Before booking a first-class ticket, parents must make an informed decision as as to if they think their child will likely be a disruption, said Elaine Swann, the founding father of the Swann School of Protocol, an etiquette school in Carlsbad, Calif. This implies being conscious of the length of the flight, the time of day that they’re flying and the age of the kid. If it looks as if the kid will likely be a disruption to others, parents should select one other section of the plane, Ms. Swann suggested.
“That is where we’d like to take into consideration how our selections and our behavior can impact others’ well-being,” Ms. Swann said.
Parents of babies must also be prepared to appease their children with food, drinks, toys and entertainment, said Jacqueline Whitmore, an etiquette expert and former flight attendant for Northwest Airlines who’s now the director of the Protocol School of Palm Beach, an etiquette consulting and training firm. Since there’s no policy prohibiting children and babies from flying in top quality, then so long as they’re respectful and well behaved, they belong there, she said. Plus, Ms. Whitmore said, lots of them are higher behaved than some adults.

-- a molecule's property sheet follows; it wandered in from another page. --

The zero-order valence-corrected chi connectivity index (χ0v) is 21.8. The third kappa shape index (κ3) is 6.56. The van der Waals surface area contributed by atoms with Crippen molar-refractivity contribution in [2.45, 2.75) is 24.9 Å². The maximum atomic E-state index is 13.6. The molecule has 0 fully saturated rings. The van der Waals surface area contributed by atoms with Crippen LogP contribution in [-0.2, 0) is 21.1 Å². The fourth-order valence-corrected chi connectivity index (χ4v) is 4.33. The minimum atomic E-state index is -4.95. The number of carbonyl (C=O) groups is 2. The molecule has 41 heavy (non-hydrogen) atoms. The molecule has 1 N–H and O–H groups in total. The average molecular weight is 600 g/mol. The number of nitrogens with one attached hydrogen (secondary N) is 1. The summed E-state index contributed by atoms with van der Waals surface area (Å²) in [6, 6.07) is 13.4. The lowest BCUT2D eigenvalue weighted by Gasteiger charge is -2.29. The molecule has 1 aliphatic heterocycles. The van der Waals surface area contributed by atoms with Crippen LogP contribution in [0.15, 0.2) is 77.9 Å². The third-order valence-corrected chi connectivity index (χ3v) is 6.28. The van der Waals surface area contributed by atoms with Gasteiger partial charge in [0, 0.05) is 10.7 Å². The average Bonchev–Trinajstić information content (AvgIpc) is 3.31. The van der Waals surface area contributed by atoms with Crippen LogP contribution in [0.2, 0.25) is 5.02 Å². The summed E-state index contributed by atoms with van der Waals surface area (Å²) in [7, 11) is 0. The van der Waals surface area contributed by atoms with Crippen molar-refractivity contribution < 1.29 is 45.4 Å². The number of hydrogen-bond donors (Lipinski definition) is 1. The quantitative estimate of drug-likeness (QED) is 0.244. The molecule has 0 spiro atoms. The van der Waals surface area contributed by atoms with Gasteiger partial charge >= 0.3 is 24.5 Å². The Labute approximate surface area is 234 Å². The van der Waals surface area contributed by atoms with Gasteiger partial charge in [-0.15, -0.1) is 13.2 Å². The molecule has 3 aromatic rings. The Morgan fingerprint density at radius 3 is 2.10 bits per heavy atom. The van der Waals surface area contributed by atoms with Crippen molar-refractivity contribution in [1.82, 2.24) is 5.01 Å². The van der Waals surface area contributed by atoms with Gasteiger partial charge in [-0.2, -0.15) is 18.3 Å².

Collette Stohler, a travel journalist and the co-creator of Roamaroo, a travel blog, has taken her baby to 6 countries and 7 states in top quality throughout his 8-month life, and she or he said she’d received many compliments on how well behaved the infant has been on those flights. That’s greater than she will be able to say for the adults surrounding her child.
“We’ve encountered loads of ill-behaved, loud, drunk and entitled adults that disturb the peace in first-class cabins on many flights,” Ms. Stohler said.
When Dr. Amy Guralnick, a pulmonologist, took her 3-year-old to Israel from Chicago in business-class seats, the girl next to her immediately switched her seat to educate to avoid being around the infant. The person who claimed the abandoned business-class seat was loud and obnoxious and spilled his drink on the infant, who slept throughout the whole 12-hour flight, Dr. Guralnick said.
“When deplaning, the unique woman saw us and said she kept checking on us in the course of the flight, and saw that Sasha slept the entire time, and lamented that she hadn’t kept her original seat,” Dr. Guralnick said.